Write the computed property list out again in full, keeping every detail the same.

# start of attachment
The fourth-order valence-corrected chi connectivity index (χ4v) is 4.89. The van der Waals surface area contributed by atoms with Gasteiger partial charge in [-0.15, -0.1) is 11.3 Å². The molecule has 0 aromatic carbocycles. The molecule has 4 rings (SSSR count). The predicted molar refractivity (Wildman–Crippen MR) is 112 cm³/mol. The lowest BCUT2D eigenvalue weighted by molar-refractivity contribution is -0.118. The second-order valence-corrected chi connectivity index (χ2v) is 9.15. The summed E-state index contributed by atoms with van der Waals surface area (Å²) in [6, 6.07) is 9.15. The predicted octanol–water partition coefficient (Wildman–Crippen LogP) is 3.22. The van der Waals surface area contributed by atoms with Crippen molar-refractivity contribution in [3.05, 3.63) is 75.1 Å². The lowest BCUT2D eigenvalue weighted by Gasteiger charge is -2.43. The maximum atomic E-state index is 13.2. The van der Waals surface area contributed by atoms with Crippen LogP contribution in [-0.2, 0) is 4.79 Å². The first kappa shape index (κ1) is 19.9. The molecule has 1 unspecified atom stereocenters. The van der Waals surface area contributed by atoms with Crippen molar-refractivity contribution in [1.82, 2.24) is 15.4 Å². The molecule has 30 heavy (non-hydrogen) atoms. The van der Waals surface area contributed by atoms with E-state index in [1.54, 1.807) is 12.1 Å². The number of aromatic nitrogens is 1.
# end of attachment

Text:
The fourth-order valence-corrected chi connectivity index (χ4v) is 4.89. The van der Waals surface area contributed by atoms with Gasteiger partial charge in [-0.15, -0.1) is 11.3 Å². The molecule has 0 aromatic carbocycles. The molecule has 4 rings (SSSR count). The predicted molar refractivity (Wildman–Crippen MR) is 112 cm³/mol. The lowest BCUT2D eigenvalue weighted by molar-refractivity contribution is -0.118. The second-order valence-corrected chi connectivity index (χ2v) is 9.15. The summed E-state index contributed by atoms with van der Waals surface area (Å²) in [6, 6.07) is 9.15. The predicted octanol–water partition coefficient (Wildman–Crippen LogP) is 3.22. The van der Waals surface area contributed by atoms with Crippen molar-refractivity contribution in [3.05, 3.63) is 75.1 Å². The lowest BCUT2D eigenvalue weighted by Gasteiger charge is -2.43. The maximum atomic E-state index is 13.2. The van der Waals surface area contributed by atoms with Crippen LogP contribution in [-0.2, 0) is 4.79 Å². The first kappa shape index (κ1) is 19.9. The molecule has 1 unspecified atom stereocenters. The van der Waals surface area contributed by atoms with Crippen molar-refractivity contribution in [1.82, 2.24) is 15.4 Å². The molecule has 30 heavy (non-hydrogen) atoms. The van der Waals surface area contributed by atoms with E-state index in [1.54, 1.807) is 12.1 Å². The number of aromatic nitrogens is 1.